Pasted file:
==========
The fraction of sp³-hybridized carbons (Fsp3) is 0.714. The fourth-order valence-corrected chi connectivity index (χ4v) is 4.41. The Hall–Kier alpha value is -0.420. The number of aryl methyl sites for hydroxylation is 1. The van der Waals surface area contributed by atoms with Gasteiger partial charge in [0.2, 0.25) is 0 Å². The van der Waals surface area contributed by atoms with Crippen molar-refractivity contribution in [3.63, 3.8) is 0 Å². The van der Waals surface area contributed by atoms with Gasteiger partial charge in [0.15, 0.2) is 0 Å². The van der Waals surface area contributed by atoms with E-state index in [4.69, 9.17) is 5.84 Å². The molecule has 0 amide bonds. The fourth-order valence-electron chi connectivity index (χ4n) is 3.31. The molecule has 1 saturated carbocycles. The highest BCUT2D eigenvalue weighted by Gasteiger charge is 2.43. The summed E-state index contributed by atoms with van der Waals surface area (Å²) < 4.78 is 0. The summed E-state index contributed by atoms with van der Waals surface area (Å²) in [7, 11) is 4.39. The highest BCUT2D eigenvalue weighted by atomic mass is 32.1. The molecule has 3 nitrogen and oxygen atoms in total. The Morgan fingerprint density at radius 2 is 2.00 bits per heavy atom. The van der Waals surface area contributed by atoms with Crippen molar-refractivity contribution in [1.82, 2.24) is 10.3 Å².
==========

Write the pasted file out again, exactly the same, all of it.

The fraction of sp³-hybridized carbons (Fsp3) is 0.714. The fourth-order valence-corrected chi connectivity index (χ4v) is 4.41. The Hall–Kier alpha value is -0.420. The number of aryl methyl sites for hydroxylation is 1. The van der Waals surface area contributed by atoms with Gasteiger partial charge in [0.2, 0.25) is 0 Å². The van der Waals surface area contributed by atoms with Crippen molar-refractivity contribution in [3.63, 3.8) is 0 Å². The van der Waals surface area contributed by atoms with Gasteiger partial charge in [0.15, 0.2) is 0 Å². The van der Waals surface area contributed by atoms with E-state index in [4.69, 9.17) is 5.84 Å². The molecule has 0 amide bonds. The fourth-order valence-electron chi connectivity index (χ4n) is 3.31. The molecule has 1 saturated carbocycles. The highest BCUT2D eigenvalue weighted by Gasteiger charge is 2.43. The summed E-state index contributed by atoms with van der Waals surface area (Å²) < 4.78 is 0. The summed E-state index contributed by atoms with van der Waals surface area (Å²) in [7, 11) is 4.39. The highest BCUT2D eigenvalue weighted by atomic mass is 32.1. The molecule has 3 nitrogen and oxygen atoms in total. The Morgan fingerprint density at radius 2 is 2.00 bits per heavy atom. The van der Waals surface area contributed by atoms with Crippen molar-refractivity contribution in [1.82, 2.24) is 10.3 Å².